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Mike Champion wrote:
> Is anyone disagreeing with that assertion? I hear it
> from a lot of apparently independent sources.
> Presumably we'll see data at the "Binary Infoset
> Serialization" workshop next week.
I'm not, but that's mainly because of who's saying it (a good guy).
And I doubt Dennis was fudging his numbers. I guess the question is
not whether the claim of faster is true, but it's relative
importance. I like what Martin Fowler has to say about performance
in middleware, that we worry about in large part because we /can/
measure and fix it.
> "Oppers" == "operations staff trying to debug the
> bloody thing" ??? :-)
Yep, I think it's jargon unique to Dublin :)
> This (and Simon's point about tools) raises a very
> interesting question: is the more-or-less-indisputable
> fact that one can get an XML distributed app up and
> running much faster than a proprietary-format
> distributed app due to the standards-ness of XML or
> the text-ness of XML?
I think (clear) textness first, easy delimiters second, unicodeness
third. Standardness of course, but those other three first. If we
could share one and only codec, perhaps things would be different;
but clearly as an industry we're not able to do that.
>If you took away the text-ness
> but put an alternate standard (or two, or some very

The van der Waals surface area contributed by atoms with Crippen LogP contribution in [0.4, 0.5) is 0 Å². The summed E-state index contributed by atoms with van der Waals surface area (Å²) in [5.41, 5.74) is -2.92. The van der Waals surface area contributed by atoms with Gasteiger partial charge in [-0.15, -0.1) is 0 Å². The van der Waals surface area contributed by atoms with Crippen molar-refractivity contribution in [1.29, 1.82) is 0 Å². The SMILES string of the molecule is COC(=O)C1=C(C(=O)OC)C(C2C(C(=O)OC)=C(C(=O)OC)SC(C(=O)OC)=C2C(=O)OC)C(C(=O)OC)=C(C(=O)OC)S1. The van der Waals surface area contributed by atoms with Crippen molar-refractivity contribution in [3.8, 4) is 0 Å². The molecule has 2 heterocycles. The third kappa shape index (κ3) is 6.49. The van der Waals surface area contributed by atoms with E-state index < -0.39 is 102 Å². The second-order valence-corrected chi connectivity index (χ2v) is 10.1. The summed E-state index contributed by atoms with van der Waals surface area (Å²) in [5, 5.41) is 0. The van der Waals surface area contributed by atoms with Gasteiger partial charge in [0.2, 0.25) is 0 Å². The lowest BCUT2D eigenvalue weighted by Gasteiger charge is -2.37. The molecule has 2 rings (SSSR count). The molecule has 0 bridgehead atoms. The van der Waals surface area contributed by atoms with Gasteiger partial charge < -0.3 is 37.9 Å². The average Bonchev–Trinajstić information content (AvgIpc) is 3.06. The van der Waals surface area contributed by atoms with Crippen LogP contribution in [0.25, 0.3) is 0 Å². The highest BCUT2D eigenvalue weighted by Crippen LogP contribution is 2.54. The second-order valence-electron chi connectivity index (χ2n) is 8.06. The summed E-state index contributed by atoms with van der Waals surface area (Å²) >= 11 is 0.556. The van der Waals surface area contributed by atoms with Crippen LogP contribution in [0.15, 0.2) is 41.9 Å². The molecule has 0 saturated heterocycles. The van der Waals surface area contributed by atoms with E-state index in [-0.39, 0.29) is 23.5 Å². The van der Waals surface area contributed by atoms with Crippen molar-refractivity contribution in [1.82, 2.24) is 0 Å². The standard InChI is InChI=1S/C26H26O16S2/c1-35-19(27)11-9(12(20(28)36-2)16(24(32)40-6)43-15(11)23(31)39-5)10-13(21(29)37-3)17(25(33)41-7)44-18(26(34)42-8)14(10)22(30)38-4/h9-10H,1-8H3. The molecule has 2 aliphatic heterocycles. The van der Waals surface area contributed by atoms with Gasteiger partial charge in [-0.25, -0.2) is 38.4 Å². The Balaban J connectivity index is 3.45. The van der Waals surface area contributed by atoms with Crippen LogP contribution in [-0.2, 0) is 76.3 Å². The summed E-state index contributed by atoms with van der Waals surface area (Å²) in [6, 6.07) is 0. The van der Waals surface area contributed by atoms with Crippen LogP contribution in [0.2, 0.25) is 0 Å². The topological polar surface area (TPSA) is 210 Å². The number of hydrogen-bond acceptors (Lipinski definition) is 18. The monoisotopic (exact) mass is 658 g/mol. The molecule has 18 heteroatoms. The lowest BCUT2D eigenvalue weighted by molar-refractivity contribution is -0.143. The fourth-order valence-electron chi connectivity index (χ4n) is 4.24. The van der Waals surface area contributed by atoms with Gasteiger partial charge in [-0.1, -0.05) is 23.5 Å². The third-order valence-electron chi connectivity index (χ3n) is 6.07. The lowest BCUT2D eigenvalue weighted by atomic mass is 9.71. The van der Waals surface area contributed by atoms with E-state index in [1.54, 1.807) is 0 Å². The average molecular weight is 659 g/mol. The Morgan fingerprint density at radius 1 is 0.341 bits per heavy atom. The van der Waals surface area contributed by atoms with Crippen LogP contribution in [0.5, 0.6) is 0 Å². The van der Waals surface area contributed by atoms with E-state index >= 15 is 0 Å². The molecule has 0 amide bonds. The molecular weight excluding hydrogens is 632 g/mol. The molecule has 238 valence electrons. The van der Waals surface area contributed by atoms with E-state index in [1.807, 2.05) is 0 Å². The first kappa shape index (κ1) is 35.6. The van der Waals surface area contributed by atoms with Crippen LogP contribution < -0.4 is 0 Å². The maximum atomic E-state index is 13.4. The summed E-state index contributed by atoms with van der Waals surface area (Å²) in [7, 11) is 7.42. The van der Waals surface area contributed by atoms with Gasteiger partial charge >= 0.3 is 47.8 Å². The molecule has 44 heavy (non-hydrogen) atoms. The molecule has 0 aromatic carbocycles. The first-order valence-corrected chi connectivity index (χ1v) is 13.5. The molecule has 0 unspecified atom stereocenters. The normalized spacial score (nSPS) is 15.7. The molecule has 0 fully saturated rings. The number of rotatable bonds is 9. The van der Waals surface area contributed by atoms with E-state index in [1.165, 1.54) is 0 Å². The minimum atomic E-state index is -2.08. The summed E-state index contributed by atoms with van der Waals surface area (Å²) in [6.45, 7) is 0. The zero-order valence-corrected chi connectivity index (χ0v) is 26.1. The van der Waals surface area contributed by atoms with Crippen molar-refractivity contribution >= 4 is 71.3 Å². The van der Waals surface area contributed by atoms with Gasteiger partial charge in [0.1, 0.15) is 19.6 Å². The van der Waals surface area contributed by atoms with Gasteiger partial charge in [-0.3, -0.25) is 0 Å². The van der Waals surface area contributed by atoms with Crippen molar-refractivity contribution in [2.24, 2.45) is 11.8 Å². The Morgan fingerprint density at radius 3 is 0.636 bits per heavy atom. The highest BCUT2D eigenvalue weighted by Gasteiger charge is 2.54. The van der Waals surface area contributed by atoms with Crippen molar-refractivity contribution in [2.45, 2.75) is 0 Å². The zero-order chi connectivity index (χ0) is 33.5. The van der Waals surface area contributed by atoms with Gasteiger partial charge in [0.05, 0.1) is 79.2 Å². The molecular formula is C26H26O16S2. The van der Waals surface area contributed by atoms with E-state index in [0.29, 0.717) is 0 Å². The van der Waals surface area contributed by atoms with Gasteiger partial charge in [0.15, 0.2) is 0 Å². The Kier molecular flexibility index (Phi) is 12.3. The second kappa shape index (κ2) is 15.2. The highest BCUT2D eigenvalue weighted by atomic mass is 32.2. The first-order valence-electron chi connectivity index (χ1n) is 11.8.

> small number of standards) in its place, how much of
> this implementation efficiency would you lose? How
> much time do "oppers" really spend debugging XML
> streams, and would their productivity suffer if they
> had to use some little tool rather than Notepad do so?
> [Not a rhetorical question ... I really don't have an
> opinion on this].
You could say its a many eyes thing - oppers becomes the whole
organisation. You're getting better bug reports for starters, which
is everyone's interest.
Garbage in is easily detected. One the more intimidating things
about working with XML is that everybody can read it and you can't
waffle your way out of problems half as easily :) I've had business
owners point out problems with data in XML because they were
standing behind me and noticed something. I have never seen a
business owner do that with binary formats even with said (not so
little) viewing tools, and that includes rdbmses. I have a business
user who is happy (nay, wants) to have the raw XML emailed, until
will build out reporting during a future iteration. XML is a
'visually tactile' technology, which I think is important.
> Of course, the big downside for all alternative
> serializations is that they seriously limit
> interoperability. But remember that the whole POINT
> of this "efficient alternate serialization of the
> Infoset" stuff is to buy performance at the cost of
> some interoperability, to be used in specifically in
> situations where the pain of worse performance is
> worse than the pain of lower interoperability. And the
> whole point of standardizing a small number of
> alternative serializations would be to get some of
> that interoperability back.
I not sure that's the point. I think the point to a large degree is
to be able to say you're more perfomant, because it's something
we've decided is important.
Bill de hÓra